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Bellow punctured the pretentious, unmasked the delusions and deflated the reputations of several intellectual phonies, blackballing LeRoi Jones, Edward Said and Susan Sontag for MacArthur fellowships. He was severely condemned for his provocative but hilarious challenge: “Who is the Tolstoy of the Zulus? The Proust of the Papuans?” But no one ever answered his attack on cultural relativism and he did not apologise. Leader criticises Bellow’s willingness to offend by refusing to write an introduction to a late friend’s book. But he was surely right to uphold his high standards and not endorse a mediocre work.

Despite his keen intelligence Bellow was also a gullible dupe who indulged his weakness for mitteleuropäische cranks. He spent fruitless days trying to improve his virility while trapped in Wilhelm Reich’s orgone box and devoted years to the study of Rudolf Steiner’s fatuous anthroposophy. A close friend asked, “If he has to dabble in mysticism, why not Jewish mysticism?” Bellow also went in for pseudo- scientific medicine. He ingested massive doses of vitamins and amino acids “to slow or even reverse the aging process” but, unsurprisingly, continued to grow old.

After he became famous and won the Nobel Prize, his life became intensely charged and dangerously damaging. He observed, “Once you had picked up the high-voltage wire and were someone, a known name, you couldn’t release yourself from the electrical current,” but confessed, “My sensation-loving soul was also gratified.” Leader summarises Bellow’s distracting yet stimulating activities in the 1970s: “For more than a decade, while producing novels, essays, a book about Israel, lecturing all over the world, chairing the Committee on Social Thought, advising foundations and grant committees, visiting the White House, winning a Pulitzer Prize, a third National Book Award, Bellow was up to his ears in lawyers” during his punishing struggle with Susan.

Bellow once wrote that “he would like to die wide awake and fully conscious, because death is such a crucial experience he wouldn’t want to miss it.” In November 1994, when he was 79, he came as close as possible to death and still survived to write about it in “View from Intensive Care.” On the Caribbean island of Saint Martin he ate undercooked red snapper that was contaminated by a toxin called ciguatera, found in many species of the local coral-reef fish. He developed dangerous symptoms: headaches, muscle aches, numbness, vertigo and hallucinations, and collapsed on the bathroom floor.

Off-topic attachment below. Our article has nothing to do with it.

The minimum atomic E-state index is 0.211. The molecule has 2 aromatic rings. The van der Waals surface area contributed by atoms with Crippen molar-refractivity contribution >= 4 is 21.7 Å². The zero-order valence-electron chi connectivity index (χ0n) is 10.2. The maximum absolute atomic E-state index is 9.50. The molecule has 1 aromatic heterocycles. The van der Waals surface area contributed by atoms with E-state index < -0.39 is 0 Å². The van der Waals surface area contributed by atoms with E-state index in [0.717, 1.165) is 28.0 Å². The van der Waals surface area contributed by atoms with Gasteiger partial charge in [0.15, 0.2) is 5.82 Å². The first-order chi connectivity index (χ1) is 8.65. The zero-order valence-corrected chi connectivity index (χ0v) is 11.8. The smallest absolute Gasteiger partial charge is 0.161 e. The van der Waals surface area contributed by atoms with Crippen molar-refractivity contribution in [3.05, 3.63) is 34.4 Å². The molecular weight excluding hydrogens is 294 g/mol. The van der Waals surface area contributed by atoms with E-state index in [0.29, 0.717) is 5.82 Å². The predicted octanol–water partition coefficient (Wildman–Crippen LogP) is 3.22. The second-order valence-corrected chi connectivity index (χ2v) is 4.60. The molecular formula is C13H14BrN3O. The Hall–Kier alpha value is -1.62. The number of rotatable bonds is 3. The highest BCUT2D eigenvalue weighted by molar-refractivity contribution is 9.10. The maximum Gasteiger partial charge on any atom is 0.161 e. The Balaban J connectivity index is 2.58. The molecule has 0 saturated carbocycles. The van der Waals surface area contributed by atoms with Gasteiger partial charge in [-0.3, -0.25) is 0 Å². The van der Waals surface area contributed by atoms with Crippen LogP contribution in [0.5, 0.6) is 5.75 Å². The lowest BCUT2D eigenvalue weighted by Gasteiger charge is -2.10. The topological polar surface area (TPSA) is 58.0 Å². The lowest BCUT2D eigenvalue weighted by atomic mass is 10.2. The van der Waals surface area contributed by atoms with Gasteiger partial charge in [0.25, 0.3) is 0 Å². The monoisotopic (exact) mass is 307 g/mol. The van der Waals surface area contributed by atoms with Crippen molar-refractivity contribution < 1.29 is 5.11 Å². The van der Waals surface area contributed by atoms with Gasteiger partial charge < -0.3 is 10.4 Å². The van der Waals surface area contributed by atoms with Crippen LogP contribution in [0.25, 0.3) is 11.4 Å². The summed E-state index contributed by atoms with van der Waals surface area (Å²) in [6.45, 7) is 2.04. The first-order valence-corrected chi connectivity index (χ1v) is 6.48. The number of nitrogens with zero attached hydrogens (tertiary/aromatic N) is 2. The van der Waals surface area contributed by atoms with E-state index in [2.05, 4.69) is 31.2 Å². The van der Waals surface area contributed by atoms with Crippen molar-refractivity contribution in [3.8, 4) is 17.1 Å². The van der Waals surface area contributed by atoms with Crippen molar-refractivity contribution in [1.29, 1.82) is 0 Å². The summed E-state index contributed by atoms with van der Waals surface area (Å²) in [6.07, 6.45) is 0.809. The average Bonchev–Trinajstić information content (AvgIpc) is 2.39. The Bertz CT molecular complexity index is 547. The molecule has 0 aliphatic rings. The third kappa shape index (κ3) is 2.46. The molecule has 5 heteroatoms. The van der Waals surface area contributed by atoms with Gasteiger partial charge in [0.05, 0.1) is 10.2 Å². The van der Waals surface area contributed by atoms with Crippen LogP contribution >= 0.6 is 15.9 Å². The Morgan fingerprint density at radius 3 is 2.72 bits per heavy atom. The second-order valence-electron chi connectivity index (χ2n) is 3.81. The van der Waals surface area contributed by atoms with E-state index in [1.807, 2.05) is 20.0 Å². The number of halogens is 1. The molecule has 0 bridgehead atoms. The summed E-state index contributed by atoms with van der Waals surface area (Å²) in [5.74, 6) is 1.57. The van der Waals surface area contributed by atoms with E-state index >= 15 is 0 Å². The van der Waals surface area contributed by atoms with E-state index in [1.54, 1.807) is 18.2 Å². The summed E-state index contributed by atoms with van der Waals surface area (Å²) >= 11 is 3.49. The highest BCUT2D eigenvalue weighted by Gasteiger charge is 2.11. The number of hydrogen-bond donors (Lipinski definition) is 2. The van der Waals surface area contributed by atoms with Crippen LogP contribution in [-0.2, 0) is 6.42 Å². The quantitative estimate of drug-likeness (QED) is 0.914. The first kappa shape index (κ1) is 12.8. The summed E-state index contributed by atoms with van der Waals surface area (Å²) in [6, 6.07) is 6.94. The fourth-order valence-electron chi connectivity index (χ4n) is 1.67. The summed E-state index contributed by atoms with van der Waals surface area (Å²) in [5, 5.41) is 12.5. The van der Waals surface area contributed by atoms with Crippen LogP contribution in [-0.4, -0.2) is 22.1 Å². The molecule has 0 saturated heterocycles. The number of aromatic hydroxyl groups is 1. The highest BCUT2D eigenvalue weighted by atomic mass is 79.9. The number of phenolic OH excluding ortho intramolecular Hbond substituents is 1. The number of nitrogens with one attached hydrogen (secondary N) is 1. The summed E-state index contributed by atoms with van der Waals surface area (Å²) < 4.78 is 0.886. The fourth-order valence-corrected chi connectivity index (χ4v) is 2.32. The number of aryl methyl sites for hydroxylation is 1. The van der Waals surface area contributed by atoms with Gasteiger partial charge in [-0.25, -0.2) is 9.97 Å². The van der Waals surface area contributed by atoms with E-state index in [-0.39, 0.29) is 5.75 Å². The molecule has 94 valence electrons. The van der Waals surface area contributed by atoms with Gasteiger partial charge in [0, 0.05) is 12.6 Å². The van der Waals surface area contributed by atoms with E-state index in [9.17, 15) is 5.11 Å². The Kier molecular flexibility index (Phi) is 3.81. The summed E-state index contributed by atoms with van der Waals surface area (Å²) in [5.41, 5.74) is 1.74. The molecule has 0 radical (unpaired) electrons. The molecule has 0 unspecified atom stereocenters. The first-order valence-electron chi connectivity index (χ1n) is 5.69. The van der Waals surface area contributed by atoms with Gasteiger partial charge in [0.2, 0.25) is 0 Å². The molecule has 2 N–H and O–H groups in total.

Janis saved his life by flying him to Boston where he was placed in the Intensive Care Unit of Boston University Hospital and put into a medically-induced coma. It took a month to defeat his pneumonia, reduce his sedation and diminish his troubling delusions.

Bellow lived for another 11 years but did not, as he hoped, have a clear-minded death. After slipping in and out of consciousness for several weeks, he had a series of minor strokes and died of vascular disease at the age of 89 on April 5, 2005. It’s surprising, since Leader is so thorough, that he doesn’t mention the value of Bellow’s estate and beneficiaries of his will, presumably Janis, Rosie and his three sons by his first three wives.

Leader’s exhaustively researched, well-written and impressive biography does justice to the intriguing character and tormented life of a literary genius. It reveals that Saul Bellow was the most coruscating stylist, the most brilliant intellect, the most compassionate and great-souled writer in modern American literature.
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